• a little salt: teaspoon of miso or umeboshi (salted plum) paste added to a little water to make a runny paste or a splash of tamari or umeboshi vinegar or a high-quality salt such as Himalayan salt/sea salt/lake salt

  • some vegetables (zucchini, purple carrots, yacon), grated or diced

  • (option) Add seaweed in the form of chopped dulse or soaked wakame or kombu or torn unroasted nori

  • (option) Add diced olives instead of nuts or avocado

  • (option) Add any cooked root vegetables (moreso in the cooler months) or warmed tamari-marinated tempeh instead of avocado or other higher-fat nuts such as brazils, macadamias.

  • (option) macadamia nut butter or tahini made into a paste with a little water instead of avocado and other nuts

  • (option) In simple green salads, a squeeze of lemon or lime to taste (half a regular lemon or lime per person is plenty) with a little tamari or salt to taste.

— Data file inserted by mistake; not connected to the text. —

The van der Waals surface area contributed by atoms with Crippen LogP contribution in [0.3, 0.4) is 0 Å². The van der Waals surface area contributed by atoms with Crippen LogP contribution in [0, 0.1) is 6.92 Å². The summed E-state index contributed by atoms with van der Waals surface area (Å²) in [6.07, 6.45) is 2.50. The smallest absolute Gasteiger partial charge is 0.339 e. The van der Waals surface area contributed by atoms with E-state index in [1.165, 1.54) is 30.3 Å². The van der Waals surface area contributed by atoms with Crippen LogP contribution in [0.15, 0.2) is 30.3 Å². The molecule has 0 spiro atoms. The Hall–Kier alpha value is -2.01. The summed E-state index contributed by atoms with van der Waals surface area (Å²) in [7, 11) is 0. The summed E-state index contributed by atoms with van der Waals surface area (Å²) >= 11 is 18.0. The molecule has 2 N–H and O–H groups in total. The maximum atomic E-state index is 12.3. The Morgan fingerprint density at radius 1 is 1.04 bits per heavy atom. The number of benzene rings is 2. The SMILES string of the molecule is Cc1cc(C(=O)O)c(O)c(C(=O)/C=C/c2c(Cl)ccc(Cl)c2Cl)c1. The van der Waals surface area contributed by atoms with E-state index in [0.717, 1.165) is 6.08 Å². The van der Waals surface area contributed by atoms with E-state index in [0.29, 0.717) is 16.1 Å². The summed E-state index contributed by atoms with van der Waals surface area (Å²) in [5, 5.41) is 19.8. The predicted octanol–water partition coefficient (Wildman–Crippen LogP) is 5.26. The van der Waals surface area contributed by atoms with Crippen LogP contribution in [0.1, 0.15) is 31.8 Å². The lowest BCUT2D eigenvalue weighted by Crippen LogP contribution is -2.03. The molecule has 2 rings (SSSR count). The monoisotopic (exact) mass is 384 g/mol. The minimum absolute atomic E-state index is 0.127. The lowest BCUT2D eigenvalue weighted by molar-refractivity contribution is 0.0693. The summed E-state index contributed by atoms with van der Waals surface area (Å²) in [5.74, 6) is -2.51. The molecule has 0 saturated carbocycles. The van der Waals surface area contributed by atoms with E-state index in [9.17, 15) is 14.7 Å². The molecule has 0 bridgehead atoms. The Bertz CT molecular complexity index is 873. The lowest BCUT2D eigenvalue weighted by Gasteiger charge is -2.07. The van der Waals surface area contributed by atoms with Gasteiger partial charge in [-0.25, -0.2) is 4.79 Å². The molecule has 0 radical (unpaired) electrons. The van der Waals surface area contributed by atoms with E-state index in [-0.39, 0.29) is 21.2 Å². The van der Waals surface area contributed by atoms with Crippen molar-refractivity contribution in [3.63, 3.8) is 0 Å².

All-year-round salad

Soaked dried fruit

Dried fruit is such a convenient food to snack on simply because it’s so easy to eat straight from the packet or jar and therefore to overdo it and end up in a sugar headspin. When you soak them, you’re less likely to eat as much.


Soon after I began soaking, I noticed I didn’t want as much fruit to feel the benefit and to feel full. Soaked mango is almost akin to slurping fresh mango and apricots and figs will have you thinking you’re eating caramel lollies! Then there’s the juice, which has one of the most intense fruit liqueurs, rivalling Lloyd’s grape juice.

Soaked dried fruit can also be used in smoothies in place of fresh fruit. I've been using soaked dried mango in smoothies of late and it works very well. Perfect with fresh banana. I haven't tried other dried fruit yet, but I'm keen to try.  


INGREDIENTS for one serve

Up to a half dozen pieces of any dried fruit (cherries, peaches, nectarines, figs, apricots, incan berries, mango). Whole dried bananas don’t work, dried banana slices will.